You do not accept the allegation of infringement, but you do not wish to restore the allegedly infringing content or file a counter-notification.
You do not accept the allegation of infringement, and that you intend to file a counter-notification under the Act.
If you do not intend to submit a counter-notification, you may wish to include sufficient supporting justification for us to form an informed opinion on whether to hold this incident against you if future allegations arise, as repeated infringement is grounds for adverse termination of your service.
If you don't respond, or if you indicate that you intend to file a counter-notification and then don't do it, we will assume you are accepting the allegation of infringement. If you don't file the counter-notification, the process ends. Thus, the rest of this FAQ assumes you are filing the counter-notification.
Your counter-notification must be in writing and must contain the following elements or we will reject it:
An identification of the allegedly-infringing material and the location at which the material appeared before it was removed or access to it was disabled.
The following statement: "Under penalty of perjury, I have a good faith belief that the material was removed or disabled as a result of mistake or misidentification. I will accept service of process from the person who provided notification under S.512(c)(1)(C) or an agent of such person."
Your name, address, and telephone number.
One of the following two statements.
If your address is in the United States: "I consent to the jurisdiction of Federal District Court for the judicial district in which my address is located."
If your address is not in the United States: "I consent to the jurisdiction of any judicial district in which NFSN, Inc. may be found." (For your reference, this will typically be either the Florida Middle District Court in Orlando, FL or the Delaware District Court in Wilmington, DE. Both are US Federal District Courts.)
Your physical or electronic signature.
The best ways to submit your counter-notification are email or fax. If you use email, make sure you're sending a scanned copy that shows your physical signature or a PGP-signed email with a signature that can be correlated to your member contact email address.
Pursuant to the law, we will provide a copy of your counter-notification to the claimant. This means they will know who you are. If you don't want them to be able to identify you, the counter-notification is not an option you can use.
The claimant then has 10 days after receiving the counter-notification from us to file an action against you in the appropriate court seeking a court order to restrain you from engaging in infringing activity relating to the allegedly infringing material, and then to notify us that they've done so. If they do not, we will restore access to the material. (In a case where you disabled access yourself, we will restore access to the material by notifying you when it is OK to restore it. Do not under any circumstances restore access to the allegedly infringing content or make it available at a new location without that notification; that'll result in automatic adverse termination of your service.)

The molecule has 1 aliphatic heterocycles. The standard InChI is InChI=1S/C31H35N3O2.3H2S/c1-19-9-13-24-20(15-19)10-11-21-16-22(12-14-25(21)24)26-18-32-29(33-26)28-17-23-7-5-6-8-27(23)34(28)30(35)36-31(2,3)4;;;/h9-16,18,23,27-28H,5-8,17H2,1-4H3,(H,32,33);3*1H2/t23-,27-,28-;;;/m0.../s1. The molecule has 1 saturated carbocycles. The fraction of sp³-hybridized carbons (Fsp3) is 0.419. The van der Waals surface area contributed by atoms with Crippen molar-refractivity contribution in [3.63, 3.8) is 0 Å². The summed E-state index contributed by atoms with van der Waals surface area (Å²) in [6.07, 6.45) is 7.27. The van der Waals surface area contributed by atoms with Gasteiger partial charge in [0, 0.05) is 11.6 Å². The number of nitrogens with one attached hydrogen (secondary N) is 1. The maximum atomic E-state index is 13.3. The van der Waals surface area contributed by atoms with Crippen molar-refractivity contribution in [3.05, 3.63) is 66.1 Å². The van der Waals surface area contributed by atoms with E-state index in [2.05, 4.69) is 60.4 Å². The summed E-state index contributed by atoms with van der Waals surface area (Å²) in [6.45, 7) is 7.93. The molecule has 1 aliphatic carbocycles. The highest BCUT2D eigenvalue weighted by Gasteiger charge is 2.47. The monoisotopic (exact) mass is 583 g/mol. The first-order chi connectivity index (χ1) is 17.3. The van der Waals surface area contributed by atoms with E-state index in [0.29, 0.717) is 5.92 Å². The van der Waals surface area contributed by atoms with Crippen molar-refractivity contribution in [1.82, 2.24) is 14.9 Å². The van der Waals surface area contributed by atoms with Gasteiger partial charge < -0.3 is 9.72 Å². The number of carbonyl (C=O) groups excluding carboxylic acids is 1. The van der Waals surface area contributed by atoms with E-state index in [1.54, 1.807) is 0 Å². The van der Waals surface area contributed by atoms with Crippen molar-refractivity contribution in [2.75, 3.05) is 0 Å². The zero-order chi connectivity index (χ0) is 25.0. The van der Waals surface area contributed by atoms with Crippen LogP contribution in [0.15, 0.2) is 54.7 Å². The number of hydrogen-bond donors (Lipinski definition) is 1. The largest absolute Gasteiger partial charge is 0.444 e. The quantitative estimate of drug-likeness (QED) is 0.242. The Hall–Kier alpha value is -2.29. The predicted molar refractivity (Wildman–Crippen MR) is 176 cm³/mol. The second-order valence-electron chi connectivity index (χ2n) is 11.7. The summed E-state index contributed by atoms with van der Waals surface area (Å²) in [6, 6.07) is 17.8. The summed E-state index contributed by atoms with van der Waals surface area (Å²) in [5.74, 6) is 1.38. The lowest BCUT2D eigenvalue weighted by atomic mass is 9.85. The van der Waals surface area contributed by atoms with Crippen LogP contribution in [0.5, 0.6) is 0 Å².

This FAQ entry provides general guidance about our DMCA notification takedown and putback processes. It is not a substitute for legal advice. While we strongly urge everyone not to be bullied or to allow the DMCA process to be abused, we strongly urge you to consult a legal professional if you find yourself in this situation, because the consequences of filing a spurious counter-notification can be significant.
You can get the full text of the Online Copyright Infringement Liability Limitation Act portion of the DMCA here.
Maintenance mode is a way to disable web access to your site while leaving SSH (and FTP, if enabled) access available. It is suitable for use when you need to edit your site, but you don't want people accessing it while you do, for example if you find out you urgently need to apply a security update to a software package you are using for which an exploit is already available, or if you just don't want people accessing the site while you are in the middle of making major changes to it.
If we discover a problem with your site, such as if it is being exploited to send spam due to a vulnerability in software you are running, we will frequently convert your site to maintenance mode to stop the spam outbreak but leave the site accessible to you so you can fix the problem. Once the problem is fixed, you can bring the site back online yourself. (But if we shift your site to maintenance mode, please make sure you solve whatever problem required us to do that before you bring it back online; we have other ways of disabling sites that our members cannot reverse on their own, and we really dislike being forced to use them.)
The message presented when people attempt to access your site is the same one presented if we perform system maintenance that requires us to take your site offline, and can be seen here, so if you need to work on your site discreetly, you do have the option to put it into maintenance mode and blame us.